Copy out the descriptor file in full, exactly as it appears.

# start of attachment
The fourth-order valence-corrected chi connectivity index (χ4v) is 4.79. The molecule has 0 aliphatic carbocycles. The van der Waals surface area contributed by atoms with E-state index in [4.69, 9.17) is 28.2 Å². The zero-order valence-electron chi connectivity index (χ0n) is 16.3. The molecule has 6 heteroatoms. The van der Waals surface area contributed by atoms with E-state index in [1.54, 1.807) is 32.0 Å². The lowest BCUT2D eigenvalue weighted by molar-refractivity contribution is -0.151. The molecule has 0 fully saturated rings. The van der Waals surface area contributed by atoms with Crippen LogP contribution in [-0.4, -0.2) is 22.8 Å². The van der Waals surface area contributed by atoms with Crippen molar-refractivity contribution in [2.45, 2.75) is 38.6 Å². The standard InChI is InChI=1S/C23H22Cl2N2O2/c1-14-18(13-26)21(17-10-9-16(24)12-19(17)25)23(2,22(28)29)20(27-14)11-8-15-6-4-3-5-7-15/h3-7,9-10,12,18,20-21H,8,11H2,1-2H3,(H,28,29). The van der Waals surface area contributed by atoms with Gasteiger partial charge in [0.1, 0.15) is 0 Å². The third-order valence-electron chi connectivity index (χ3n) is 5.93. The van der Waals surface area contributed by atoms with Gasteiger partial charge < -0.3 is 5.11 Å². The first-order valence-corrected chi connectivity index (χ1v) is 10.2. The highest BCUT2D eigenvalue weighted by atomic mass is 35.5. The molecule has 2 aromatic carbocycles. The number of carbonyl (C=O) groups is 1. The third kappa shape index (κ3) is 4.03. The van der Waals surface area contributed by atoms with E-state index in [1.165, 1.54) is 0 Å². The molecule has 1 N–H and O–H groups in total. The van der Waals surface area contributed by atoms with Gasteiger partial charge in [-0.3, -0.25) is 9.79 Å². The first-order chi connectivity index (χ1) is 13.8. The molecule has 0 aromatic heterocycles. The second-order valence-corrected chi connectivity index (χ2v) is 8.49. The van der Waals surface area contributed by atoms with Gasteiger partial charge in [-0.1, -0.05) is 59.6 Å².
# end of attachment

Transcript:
The fourth-order valence-corrected chi connectivity index (χ4v) is 4.79. The molecule has 0 aliphatic carbocycles. The van der Waals surface area contributed by atoms with E-state index in [4.69, 9.17) is 28.2 Å². The zero-order valence-electron chi connectivity index (χ0n) is 16.3. The molecule has 6 heteroatoms. The van der Waals surface area contributed by atoms with E-state index in [1.54, 1.807) is 32.0 Å². The lowest BCUT2D eigenvalue weighted by molar-refractivity contribution is -0.151. The molecule has 0 fully saturated rings. The van der Waals surface area contributed by atoms with Crippen LogP contribution in [-0.4, -0.2) is 22.8 Å². The van der Waals surface area contributed by atoms with Crippen molar-refractivity contribution in [2.45, 2.75) is 38.6 Å². The standard InChI is InChI=1S/C23H22Cl2N2O2/c1-14-18(13-26)21(17-10-9-16(24)12-19(17)25)23(2,22(28)29)20(27-14)11-8-15-6-4-3-5-7-15/h3-7,9-10,12,18,20-21H,8,11H2,1-2H3,(H,28,29). The van der Waals surface area contributed by atoms with Gasteiger partial charge in [0.1, 0.15) is 0 Å². The third-order valence-electron chi connectivity index (χ3n) is 5.93. The van der Waals surface area contributed by atoms with Gasteiger partial charge < -0.3 is 5.11 Å². The first-order valence-corrected chi connectivity index (χ1v) is 10.2. The highest BCUT2D eigenvalue weighted by atomic mass is 35.5. The molecule has 2 aromatic carbocycles. The number of carbonyl (C=O) groups is 1. The third kappa shape index (κ3) is 4.03. The van der Waals surface area contributed by atoms with E-state index in [1.165, 1.54) is 0 Å². The molecule has 1 N–H and O–H groups in total. The van der Waals surface area contributed by atoms with Gasteiger partial charge in [-0.3, -0.25) is 9.79 Å². The first-order chi connectivity index (χ1) is 13.8. The molecule has 0 aromatic heterocycles. The second-order valence-corrected chi connectivity index (χ2v) is 8.49. The van der Waals surface area contributed by atoms with Gasteiger partial charge in [-0.1, -0.05) is 59.6 Å².